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-   -   Adding Secondary Heat Recovery Core to HRV? (https://ecorenovator.org/forum/showthread.php?t=6742)

Andrew Murphy 09-19-18 06:28 PM

Adding Secondary Heat Recovery Core to HRV?
 
Hi,
We have a Venmar Evo 5 700 HRV HEPA that was installed in August of 2017. I and another family member have severe lung issues in which we have to just about run the HRV in Turbo mode for extended time periods or continuously (I am fully aware that it is not good for the motor). We physically couldn’t run the air exchanger as much as we needed to last winter because the house just got way to cold. After doing some Google searches I was wondering if I could add a second core to the HRV something similar to a post on this site about someone building an HRV with 2 cores but more like an inline accessory like a HRV filter box. My father said it might reduce efficiency or increase it depending on weather conditions. I have it planned and everything (Even got the chloroplast!) but was wondering what everyone at Eco-renovator thought about it. We are trying to reduce heating costs.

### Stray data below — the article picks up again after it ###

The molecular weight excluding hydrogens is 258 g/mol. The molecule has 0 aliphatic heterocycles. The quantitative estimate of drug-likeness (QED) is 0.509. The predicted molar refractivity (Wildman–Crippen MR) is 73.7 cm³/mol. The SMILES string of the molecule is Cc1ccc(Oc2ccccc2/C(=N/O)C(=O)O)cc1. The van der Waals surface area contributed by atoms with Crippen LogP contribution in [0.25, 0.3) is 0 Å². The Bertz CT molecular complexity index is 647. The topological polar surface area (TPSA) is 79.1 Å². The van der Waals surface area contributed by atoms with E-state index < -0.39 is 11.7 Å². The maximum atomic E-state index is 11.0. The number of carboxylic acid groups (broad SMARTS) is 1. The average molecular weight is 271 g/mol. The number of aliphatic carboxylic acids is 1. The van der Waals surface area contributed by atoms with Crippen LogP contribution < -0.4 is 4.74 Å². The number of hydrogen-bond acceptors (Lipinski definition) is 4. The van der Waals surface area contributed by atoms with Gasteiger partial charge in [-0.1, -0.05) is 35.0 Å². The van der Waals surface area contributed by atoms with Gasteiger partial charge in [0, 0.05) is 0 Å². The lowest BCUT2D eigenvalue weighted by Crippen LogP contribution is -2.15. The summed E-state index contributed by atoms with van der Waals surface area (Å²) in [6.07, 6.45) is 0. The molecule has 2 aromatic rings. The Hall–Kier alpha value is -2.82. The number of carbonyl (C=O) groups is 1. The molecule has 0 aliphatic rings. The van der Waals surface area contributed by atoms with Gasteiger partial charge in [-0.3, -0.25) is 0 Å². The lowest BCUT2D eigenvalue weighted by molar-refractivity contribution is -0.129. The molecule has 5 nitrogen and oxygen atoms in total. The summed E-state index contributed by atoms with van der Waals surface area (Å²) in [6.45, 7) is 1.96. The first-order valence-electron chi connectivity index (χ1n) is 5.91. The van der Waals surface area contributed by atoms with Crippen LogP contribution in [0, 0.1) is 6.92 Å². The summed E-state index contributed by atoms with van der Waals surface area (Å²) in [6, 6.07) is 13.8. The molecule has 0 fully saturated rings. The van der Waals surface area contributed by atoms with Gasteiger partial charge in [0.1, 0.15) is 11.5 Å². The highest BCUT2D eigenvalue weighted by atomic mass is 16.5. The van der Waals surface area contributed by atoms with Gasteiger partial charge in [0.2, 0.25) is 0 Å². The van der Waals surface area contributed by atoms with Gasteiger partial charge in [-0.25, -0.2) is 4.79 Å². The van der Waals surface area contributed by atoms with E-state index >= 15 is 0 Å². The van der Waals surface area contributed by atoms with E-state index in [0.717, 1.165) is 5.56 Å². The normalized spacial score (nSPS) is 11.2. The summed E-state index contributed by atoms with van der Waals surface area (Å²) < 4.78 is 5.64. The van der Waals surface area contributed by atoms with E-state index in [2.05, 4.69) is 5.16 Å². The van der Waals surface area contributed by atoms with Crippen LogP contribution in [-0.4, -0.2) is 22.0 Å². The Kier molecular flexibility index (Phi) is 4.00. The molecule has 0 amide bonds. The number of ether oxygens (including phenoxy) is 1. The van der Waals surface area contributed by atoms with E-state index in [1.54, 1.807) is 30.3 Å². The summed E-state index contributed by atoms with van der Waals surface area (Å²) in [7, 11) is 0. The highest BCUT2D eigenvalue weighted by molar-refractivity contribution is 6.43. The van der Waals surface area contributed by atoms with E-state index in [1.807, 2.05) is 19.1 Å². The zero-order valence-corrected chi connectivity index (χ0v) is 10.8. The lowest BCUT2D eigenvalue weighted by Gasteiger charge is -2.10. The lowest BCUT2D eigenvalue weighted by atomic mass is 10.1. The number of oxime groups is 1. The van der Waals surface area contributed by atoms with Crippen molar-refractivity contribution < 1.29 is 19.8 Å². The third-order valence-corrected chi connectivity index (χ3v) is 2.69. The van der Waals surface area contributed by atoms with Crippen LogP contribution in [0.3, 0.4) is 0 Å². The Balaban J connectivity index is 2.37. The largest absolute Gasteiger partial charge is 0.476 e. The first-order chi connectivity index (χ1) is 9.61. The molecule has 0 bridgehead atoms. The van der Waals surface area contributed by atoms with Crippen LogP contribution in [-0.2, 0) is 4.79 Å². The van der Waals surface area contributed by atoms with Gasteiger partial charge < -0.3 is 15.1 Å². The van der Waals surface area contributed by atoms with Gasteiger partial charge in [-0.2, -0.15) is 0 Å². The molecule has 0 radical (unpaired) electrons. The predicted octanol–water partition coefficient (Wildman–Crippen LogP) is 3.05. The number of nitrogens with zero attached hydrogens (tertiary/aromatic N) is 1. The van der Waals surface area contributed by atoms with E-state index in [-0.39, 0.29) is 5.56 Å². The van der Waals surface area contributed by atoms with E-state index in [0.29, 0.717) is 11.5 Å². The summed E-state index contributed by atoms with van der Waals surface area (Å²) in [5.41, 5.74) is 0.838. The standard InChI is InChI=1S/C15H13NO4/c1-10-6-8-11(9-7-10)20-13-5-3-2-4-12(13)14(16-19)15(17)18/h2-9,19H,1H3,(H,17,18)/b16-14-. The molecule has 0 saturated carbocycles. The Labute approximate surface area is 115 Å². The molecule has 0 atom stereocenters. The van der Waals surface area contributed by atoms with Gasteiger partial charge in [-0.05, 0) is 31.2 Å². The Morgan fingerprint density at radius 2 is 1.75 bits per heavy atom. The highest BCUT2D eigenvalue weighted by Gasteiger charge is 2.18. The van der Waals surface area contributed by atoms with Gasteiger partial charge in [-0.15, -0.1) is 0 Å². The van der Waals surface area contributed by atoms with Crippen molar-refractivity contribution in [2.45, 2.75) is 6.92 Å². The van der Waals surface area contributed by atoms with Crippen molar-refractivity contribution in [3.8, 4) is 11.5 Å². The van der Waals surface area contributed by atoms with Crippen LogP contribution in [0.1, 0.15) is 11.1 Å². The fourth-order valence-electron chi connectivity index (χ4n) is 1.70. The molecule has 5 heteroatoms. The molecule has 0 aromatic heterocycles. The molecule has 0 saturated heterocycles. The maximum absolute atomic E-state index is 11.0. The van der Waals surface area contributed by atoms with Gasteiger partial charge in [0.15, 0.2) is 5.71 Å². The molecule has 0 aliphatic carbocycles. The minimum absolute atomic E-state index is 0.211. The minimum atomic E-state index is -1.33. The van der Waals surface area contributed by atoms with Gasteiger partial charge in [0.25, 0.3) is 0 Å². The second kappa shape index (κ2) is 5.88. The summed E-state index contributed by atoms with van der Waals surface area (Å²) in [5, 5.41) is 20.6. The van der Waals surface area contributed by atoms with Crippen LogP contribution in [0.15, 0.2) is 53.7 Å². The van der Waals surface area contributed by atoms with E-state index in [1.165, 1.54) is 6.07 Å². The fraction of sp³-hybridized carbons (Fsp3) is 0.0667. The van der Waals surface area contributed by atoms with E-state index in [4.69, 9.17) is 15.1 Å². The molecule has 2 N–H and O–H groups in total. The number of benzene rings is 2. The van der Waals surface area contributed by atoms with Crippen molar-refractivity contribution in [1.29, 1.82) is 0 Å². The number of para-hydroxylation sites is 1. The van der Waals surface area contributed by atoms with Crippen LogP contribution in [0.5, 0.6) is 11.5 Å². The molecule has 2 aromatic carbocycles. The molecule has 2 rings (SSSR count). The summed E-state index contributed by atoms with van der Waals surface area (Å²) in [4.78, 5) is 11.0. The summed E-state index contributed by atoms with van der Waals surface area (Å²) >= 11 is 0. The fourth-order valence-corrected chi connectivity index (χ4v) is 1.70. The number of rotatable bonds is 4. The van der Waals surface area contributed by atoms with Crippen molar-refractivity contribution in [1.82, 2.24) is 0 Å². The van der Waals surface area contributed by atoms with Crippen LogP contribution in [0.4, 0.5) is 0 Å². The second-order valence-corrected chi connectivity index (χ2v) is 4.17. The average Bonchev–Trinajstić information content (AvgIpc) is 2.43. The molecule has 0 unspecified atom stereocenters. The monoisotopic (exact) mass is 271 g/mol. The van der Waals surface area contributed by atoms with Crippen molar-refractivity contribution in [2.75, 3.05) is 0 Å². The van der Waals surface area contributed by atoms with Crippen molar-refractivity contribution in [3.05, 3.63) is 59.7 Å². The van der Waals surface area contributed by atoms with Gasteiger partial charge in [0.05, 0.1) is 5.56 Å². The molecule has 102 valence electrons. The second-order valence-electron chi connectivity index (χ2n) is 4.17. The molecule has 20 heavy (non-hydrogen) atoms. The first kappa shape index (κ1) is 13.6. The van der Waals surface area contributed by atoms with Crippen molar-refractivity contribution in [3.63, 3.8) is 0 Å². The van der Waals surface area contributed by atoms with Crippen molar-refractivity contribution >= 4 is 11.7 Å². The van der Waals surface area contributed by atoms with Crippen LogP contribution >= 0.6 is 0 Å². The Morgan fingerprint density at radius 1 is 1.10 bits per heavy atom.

jeff5may 09-29-18 02:21 AM

All depends on details. If the time and attention to detail is invested in building the unit, it will operate the best that it can. If the unit is oversized, there will be less drag and better heat transfer than a smaller one and less friction at the same flow rates. Doing it right the first time is always a good objective, but you have to start somewhere. The first one is usually the worst one if you know what I mean.

u3b3rg33k 09-30-18 12:32 AM

you may want to re-visit your needs.

HEPA filtration is one "need". typically used in hospitals when they do 100% outside air.
outside air requirement - how much fresh air does your building need?
heat/cooling for your house
humidification (for winter)

these are not all one and the same.

if someone in your house has problems breathing unless you run the HRV continuously, you need to figure out why, and address that issue.

too much CO2? too much off-gassing of some material? those are issues addressed by an HRV.

keeping dust down is is another, and a hepa filter is often a band-aid. air infiltration/dust source (pets? woodshop in the basement?) should be considered.

the cooling/dehumidification impact should be factored in to your operating vs first cost for the HRV/ERV choice. I don't really see a problem with running the HRV motor at full power. you may want a more efficient one, and if you're up north, why an HRV not an ERV?


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